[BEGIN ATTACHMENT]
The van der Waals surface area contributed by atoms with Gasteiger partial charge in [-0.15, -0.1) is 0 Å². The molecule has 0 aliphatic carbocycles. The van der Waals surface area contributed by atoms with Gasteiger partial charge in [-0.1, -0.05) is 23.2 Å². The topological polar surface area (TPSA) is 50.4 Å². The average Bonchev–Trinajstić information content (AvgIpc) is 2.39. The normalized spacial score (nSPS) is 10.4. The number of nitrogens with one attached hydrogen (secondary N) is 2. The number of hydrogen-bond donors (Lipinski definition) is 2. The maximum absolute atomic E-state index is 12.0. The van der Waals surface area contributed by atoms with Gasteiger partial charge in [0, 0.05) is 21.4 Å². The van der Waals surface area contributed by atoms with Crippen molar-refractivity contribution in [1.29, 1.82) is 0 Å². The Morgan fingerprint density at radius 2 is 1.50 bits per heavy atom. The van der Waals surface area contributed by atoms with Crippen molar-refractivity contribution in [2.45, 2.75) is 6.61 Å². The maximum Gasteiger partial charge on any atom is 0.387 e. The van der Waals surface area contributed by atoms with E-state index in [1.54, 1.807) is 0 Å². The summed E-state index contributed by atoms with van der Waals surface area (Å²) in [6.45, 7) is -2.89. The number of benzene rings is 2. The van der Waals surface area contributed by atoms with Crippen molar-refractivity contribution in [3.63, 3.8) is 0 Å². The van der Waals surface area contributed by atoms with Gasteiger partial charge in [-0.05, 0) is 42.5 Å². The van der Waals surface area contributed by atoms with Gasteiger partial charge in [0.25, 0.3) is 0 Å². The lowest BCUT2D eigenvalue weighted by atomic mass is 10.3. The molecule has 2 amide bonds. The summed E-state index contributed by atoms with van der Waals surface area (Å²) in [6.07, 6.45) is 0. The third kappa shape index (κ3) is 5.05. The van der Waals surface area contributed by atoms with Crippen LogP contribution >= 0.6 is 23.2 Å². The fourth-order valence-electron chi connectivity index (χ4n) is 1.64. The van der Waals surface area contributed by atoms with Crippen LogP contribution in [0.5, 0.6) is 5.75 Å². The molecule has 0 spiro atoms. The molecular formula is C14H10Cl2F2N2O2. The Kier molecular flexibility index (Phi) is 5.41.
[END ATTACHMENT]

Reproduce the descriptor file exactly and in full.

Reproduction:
The van der Waals surface area contributed by atoms with Gasteiger partial charge in [-0.15, -0.1) is 0 Å². The molecule has 0 aliphatic carbocycles. The van der Waals surface area contributed by atoms with Gasteiger partial charge in [-0.1, -0.05) is 23.2 Å². The topological polar surface area (TPSA) is 50.4 Å². The average Bonchev–Trinajstić information content (AvgIpc) is 2.39. The normalized spacial score (nSPS) is 10.4. The number of nitrogens with one attached hydrogen (secondary N) is 2. The number of hydrogen-bond donors (Lipinski definition) is 2. The maximum absolute atomic E-state index is 12.0. The van der Waals surface area contributed by atoms with Gasteiger partial charge in [0, 0.05) is 21.4 Å². The van der Waals surface area contributed by atoms with Crippen molar-refractivity contribution in [1.29, 1.82) is 0 Å². The Morgan fingerprint density at radius 2 is 1.50 bits per heavy atom. The van der Waals surface area contributed by atoms with Crippen molar-refractivity contribution in [2.45, 2.75) is 6.61 Å². The maximum Gasteiger partial charge on any atom is 0.387 e. The van der Waals surface area contributed by atoms with E-state index in [1.54, 1.807) is 0 Å². The summed E-state index contributed by atoms with van der Waals surface area (Å²) in [6.45, 7) is -2.89. The number of benzene rings is 2. The van der Waals surface area contributed by atoms with Crippen molar-refractivity contribution in [3.63, 3.8) is 0 Å². The van der Waals surface area contributed by atoms with Gasteiger partial charge in [-0.05, 0) is 42.5 Å². The van der Waals surface area contributed by atoms with Gasteiger partial charge in [0.25, 0.3) is 0 Å². The lowest BCUT2D eigenvalue weighted by atomic mass is 10.3. The molecule has 2 amide bonds. The summed E-state index contributed by atoms with van der Waals surface area (Å²) in [6.07, 6.45) is 0. The third kappa shape index (κ3) is 5.05. The van der Waals surface area contributed by atoms with Crippen LogP contribution >= 0.6 is 23.2 Å². The fourth-order valence-electron chi connectivity index (χ4n) is 1.64. The van der Waals surface area contributed by atoms with Crippen LogP contribution in [0.5, 0.6) is 5.75 Å². The molecule has 0 spiro atoms. The molecular formula is C14H10Cl2F2N2O2. The Kier molecular flexibility index (Phi) is 5.41.